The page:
Gain not fame to drive Whittaker
JEFF Fenech believes the Australian Boxing Hall of Fame may soon need a shake-up.
Perhaps an additional wing. Or a new name. Maybe add a combat category.
“Because when it comes to Robert Whittaker, I know we’ll be wanting to put him somewhere,” three-division world champion Fenech declared.
The greatest boxer in Australia’s history, Fenech thinks our nation’s fight landscape — and indeed, its reputation globally — is currently undergoing a revolution thanks to the Mt Annan father-of-three who doubles as a UFC middleweight champ.
At 27, Whittaker is on an unbeaten run stretching four years and eight fights.
More than the first Australian to win a UFC title, he is now looking to double down and defend against Cuban Yoel Romero at UFC 225 next Sunday.
“And a UFC title, I believe it carries the same weight as a (big four) boxing one,” said Fenech, an unabashed Whittaker fan.
“Which is why we need to start discussions about where a fighter like him will eventually be celebrated. Yes, he’s still underrated now. But Rob will soon have a lot of Australians know him.”
Certainly Whittaker, too, wants to ink his name among Aussie fight greats like Fenech, Lionel Rose and Les Darcy.
Quizzed on becoming Australia’s first UFC champ, he said: “Honestly, the belt doesn’t carry much significance for me. And that’s because I don’t just want to be a champion. I want to be the best fighter in the world. Best fighter ever. So the belt, it’s just a consolation prize.”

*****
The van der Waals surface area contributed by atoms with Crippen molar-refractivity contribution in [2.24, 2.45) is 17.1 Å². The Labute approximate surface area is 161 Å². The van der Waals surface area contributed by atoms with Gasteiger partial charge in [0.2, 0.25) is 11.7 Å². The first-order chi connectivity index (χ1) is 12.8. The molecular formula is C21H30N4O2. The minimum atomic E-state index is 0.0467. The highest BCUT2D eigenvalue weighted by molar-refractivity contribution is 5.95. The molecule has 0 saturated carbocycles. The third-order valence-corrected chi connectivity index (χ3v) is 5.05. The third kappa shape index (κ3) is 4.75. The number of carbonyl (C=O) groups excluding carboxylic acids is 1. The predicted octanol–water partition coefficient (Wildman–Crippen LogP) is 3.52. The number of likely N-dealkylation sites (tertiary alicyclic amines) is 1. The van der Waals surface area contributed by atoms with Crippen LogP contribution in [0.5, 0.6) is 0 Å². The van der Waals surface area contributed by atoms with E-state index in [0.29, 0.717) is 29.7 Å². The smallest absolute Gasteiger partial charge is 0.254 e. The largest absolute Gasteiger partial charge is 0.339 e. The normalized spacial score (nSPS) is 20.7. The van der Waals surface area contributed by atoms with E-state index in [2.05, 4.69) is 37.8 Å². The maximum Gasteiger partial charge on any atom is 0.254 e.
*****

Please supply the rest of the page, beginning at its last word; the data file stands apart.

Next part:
Born and raised in a Sydney housing commission suburb, Whittaker grew up the son of a single parent, dad Jack, and recalls a childhood where nothing came without being earned.
“But my background is my background,” he said. “Neither here nor there. What I’m doing now, it’s because I want to provide for my family.
“Give my children a better platform to raise their own kids.”
And that, you should know, is a yarn all its own. Apart from his own three children — Jack (three), John (18 months) and Liliana (three months) — Whittaker and his wife, Sofia, are also raising the middleweight’s younger sister Kerehi (14) and brother Henry (12).
Asked about raising siblings, who share the same mum, Whittaker said: “I’m the oldest so it falls to me to make sure everyone is happy. I’ve always been close with my younger siblings so we decided they’d come live with me for a bit — go to school out here, help out with the kids — and see how it all went. And they’re enjoying it, everything is great.”
Despite his rise to UFC champion, Whittaker still teaches children’s jujitsu classes and works regularly with disadvantaged and indigenous youth.
Whittaker is considered one of the more introverted fighters, with former middleweight champ Michael Bisping once labelling him “the most boring bastard in the world”.
“But I’d rather be boring than fake,” Whittaker said. “Or full of shit. It seems like a lot of UFC fighters these days, and people in general actually, think they’re more important than they are So when I’m not fighting, I’m trying to be a good dad, good husband, good person.”
Still, a little chatter certainly hasn’t hurt Conor McGregor’s bank account.
“But Australians can tell when someone is putting on a mask,” Whittaker said. “When they’re faking it. And there’s nothing we hate more than a fake. So that’s why I’ll always be myself … even if it doesn’t seem that exciting.”
Which is why Whittaker will leave others to discuss UFC belts, championship defences, even potential changes to the Australian Boxing Hall of Fame.
Australia’s UFC middleweight champion Rob Whittaker.